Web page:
Full English Accompaniment – Is financial independence achievable by anyone?

What’s piqued my interest this week?

The above question appears to be a recurring theme in our little niche of the financial blogging community. High-profile, mainstream public-facing blogs like MMM and the Frugalwoods argue that anyone and everyone can potentially be financially independent and retire early, if they take the right steps (1). It’s great for selling the story and motivating potential readers, but to me it’s selling an impossible dream.

To explain let’s draw up some basic sums. The amount most people can save towards an early retirement can be defined as:

Amount saved = (Defined pension + take-home Earnings) – (Basic living + lifestyle Costs)

A = (D+E) – (B+C)

For the sake of simplicity we’ll ignore tax rebates, dividend payments, inheritance etc. I’m not even going to bother running this on a minimum wage. Instead we’ll start at the UK Living Wage, currently £9.00/hr (2). This is built on the Minimum Income Standard, which calculates the cost of the average basket of goods required for a household to afford an acceptable standard of living (3).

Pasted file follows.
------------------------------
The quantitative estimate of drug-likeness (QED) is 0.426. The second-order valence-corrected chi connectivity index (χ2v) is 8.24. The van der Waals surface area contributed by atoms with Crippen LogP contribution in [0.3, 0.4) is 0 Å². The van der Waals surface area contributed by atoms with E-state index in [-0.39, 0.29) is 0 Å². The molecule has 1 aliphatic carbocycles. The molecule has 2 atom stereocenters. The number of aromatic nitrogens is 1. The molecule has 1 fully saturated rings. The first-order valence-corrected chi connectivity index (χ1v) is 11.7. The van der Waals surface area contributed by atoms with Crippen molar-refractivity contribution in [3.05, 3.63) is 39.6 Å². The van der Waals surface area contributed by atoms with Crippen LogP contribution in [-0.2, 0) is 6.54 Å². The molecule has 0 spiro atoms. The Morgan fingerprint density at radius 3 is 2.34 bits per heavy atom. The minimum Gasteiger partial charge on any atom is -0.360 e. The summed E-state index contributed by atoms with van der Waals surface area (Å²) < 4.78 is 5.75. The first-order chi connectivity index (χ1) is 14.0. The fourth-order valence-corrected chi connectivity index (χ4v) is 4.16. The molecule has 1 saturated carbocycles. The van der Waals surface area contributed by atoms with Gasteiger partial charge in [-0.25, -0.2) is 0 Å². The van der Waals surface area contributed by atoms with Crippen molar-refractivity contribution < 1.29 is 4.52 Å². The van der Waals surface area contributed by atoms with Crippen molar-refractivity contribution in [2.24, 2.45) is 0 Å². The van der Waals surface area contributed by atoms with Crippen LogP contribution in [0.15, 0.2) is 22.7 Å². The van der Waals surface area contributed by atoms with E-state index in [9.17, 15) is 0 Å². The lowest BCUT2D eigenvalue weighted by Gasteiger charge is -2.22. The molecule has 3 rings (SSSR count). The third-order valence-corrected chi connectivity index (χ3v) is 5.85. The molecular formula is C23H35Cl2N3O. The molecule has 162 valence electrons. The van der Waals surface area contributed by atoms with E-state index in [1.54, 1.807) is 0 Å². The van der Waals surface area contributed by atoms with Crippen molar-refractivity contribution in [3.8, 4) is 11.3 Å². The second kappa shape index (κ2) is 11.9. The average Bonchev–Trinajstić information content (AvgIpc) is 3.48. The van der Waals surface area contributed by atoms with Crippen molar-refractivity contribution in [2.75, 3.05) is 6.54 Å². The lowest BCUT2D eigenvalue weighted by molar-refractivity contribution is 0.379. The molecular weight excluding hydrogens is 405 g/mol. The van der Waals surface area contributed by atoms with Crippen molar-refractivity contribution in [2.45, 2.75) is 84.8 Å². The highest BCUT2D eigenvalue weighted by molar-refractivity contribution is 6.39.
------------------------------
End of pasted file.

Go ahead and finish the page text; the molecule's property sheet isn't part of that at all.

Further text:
A 23 year old working a 37.5hr week on £9/hr that will see a yearly salary of £17,550. Plug that into a salary calculator, incorporating 8% pension contribution with an 8% employer match. That’s D and E. The Living Wage is based upon a minimum acceptable standard of lifestyle, so we’ll use that figure again for B, with £0 lifestyle inflation cost and we get (4):

A = ((£76.79 X 2)+£1214.81) – (£1214.81+£0)